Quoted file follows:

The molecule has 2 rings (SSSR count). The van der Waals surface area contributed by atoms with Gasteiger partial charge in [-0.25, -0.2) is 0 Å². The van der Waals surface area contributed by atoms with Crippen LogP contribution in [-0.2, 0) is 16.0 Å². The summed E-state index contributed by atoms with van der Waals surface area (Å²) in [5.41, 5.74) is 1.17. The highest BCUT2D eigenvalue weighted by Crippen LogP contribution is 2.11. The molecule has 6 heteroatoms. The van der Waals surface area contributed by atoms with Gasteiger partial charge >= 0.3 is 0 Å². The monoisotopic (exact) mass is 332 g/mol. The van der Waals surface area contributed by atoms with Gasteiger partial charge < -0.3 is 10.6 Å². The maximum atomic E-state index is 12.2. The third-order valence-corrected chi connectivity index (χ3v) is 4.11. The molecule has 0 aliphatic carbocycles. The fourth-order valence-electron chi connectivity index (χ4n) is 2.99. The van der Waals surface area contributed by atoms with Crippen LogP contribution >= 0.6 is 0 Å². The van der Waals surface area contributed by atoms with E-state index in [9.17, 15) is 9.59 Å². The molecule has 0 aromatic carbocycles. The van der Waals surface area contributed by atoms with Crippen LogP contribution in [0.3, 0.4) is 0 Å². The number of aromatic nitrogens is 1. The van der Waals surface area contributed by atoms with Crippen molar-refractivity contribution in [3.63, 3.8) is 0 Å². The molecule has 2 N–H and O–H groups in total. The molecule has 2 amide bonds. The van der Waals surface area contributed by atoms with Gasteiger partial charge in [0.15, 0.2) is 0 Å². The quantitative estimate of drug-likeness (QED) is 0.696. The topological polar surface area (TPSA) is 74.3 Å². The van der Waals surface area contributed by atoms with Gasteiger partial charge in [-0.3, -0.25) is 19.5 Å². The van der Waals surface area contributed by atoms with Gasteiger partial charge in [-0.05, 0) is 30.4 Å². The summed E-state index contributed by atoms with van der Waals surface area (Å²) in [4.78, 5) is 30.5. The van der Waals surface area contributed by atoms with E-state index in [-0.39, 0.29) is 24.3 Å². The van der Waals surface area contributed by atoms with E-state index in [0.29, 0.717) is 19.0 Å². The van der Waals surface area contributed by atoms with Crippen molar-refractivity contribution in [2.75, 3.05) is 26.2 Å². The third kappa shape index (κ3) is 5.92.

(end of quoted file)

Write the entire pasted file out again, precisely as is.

The molecule has 2 rings (SSSR count). The van der Waals surface area contributed by atoms with Gasteiger partial charge in [-0.25, -0.2) is 0 Å². The van der Waals surface area contributed by atoms with Crippen LogP contribution in [-0.2, 0) is 16.0 Å². The summed E-state index contributed by atoms with van der Waals surface area (Å²) in [5.41, 5.74) is 1.17. The highest BCUT2D eigenvalue weighted by Crippen LogP contribution is 2.11. The molecule has 6 heteroatoms. The van der Waals surface area contributed by atoms with Gasteiger partial charge >= 0.3 is 0 Å². The monoisotopic (exact) mass is 332 g/mol. The van der Waals surface area contributed by atoms with Gasteiger partial charge < -0.3 is 10.6 Å². The maximum atomic E-state index is 12.2. The third-order valence-corrected chi connectivity index (χ3v) is 4.11. The molecule has 0 aliphatic carbocycles. The fourth-order valence-electron chi connectivity index (χ4n) is 2.99. The van der Waals surface area contributed by atoms with Crippen LogP contribution >= 0.6 is 0 Å². The van der Waals surface area contributed by atoms with E-state index in [9.17, 15) is 9.59 Å². The molecule has 0 aromatic carbocycles. The van der Waals surface area contributed by atoms with Crippen LogP contribution in [0.3, 0.4) is 0 Å². The number of aromatic nitrogens is 1. The van der Waals surface area contributed by atoms with Crippen molar-refractivity contribution in [3.63, 3.8) is 0 Å². The molecule has 2 N–H and O–H groups in total. The molecule has 2 amide bonds. The van der Waals surface area contributed by atoms with Gasteiger partial charge in [0.15, 0.2) is 0 Å². The quantitative estimate of drug-likeness (QED) is 0.696. The topological polar surface area (TPSA) is 74.3 Å². The van der Waals surface area contributed by atoms with Gasteiger partial charge in [-0.3, -0.25) is 19.5 Å². The van der Waals surface area contributed by atoms with Gasteiger partial charge in [-0.05, 0) is 30.4 Å². The summed E-state index contributed by atoms with van der Waals surface area (Å²) in [4.78, 5) is 30.5. The van der Waals surface area contributed by atoms with E-state index in [-0.39, 0.29) is 24.3 Å². The van der Waals surface area contributed by atoms with E-state index in [0.29, 0.717) is 19.0 Å². The van der Waals surface area contributed by atoms with Crippen molar-refractivity contribution in [2.75, 3.05) is 26.2 Å². The third kappa shape index (κ3) is 5.92.